My paintings draw heavily from environment, taking shape as process-based and heavily layered combinations of painting, printmaking and collage. The work is influenced by architecture and nature, and pulls from digital and printed media and photography. With a background in weaving and beading, my sensibility leans towards abstraction with ornamental elements and textural surfaces.

Using hand-cut stencils and drawings from life, I blend repeated patterns with abstract and gestural painting. The deeply layered works are created over the course of months, evolving from a base of canvas or wood grain and simple collage into complex and dynamic compositions. The paintings often evoke organic forms such as trees and blossoms and convey the feeling of natural events like a rainfall, blowing winds or moving waters. At the same time, structured and measured elements reference the artificial and suggest objects, architecture and technologies; complex patterning mimics the appearance of fabric, textiles and screens.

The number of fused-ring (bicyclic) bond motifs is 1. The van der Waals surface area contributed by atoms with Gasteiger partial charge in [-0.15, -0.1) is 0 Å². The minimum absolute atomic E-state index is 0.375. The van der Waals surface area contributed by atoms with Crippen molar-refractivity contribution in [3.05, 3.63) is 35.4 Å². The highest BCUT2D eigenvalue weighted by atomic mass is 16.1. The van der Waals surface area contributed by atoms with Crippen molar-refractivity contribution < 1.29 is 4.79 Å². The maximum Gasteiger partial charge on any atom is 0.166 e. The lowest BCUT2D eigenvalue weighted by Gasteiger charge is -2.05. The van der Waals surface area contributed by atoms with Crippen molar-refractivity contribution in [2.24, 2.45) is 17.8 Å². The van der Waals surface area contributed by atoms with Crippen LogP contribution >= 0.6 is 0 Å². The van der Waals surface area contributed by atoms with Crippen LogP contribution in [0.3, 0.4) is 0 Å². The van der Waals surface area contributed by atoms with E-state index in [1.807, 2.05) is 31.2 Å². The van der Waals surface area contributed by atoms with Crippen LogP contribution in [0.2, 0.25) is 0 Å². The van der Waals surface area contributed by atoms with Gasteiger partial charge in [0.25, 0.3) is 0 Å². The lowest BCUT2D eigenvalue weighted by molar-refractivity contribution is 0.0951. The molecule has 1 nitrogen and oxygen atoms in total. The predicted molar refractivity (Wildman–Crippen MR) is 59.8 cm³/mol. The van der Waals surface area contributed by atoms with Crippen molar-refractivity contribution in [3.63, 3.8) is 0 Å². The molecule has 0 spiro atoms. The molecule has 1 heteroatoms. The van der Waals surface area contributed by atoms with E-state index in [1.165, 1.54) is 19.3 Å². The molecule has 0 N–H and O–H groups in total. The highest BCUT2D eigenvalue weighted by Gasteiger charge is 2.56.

In this newest group of paintings made in my Santa Fe studio, I’m spending much of my time thinking about dualities; I’m exploring the ideas of expressionistic, immediate and urgent vs. meticulous, examined and processed (or digitized). I find it interesting to think about creating objects by hand that could be easily made by a machine, or engaging in methods that mimic machinery and technology. I’m also looking at past American painters—most Abstract Expressionists—whose works resound through time and are important to my practice: Robert Motherwell, Helen Frankenthaler, Robert Rauschenberg and Joan Mitchell, as well as Frank Stella and Agnes Martin.

This work subtly parallels my experiences as a human moving through contemporary existence, specifically
in a digitized, technologically driven environment. When I select a gestural moment of mark-making and then painstakingly document and reproduce it, I see it much like taking a snapshot and then spending significantly more time editing, filtering, and sharing than in the original, live experience. Noticing this tendency isn’t a criticism of social media or technology but rather the recognition of a shift and a separation between the physical world and the version I see through screens and filters; interestingly, it’s a separation much like painting.

May 2017

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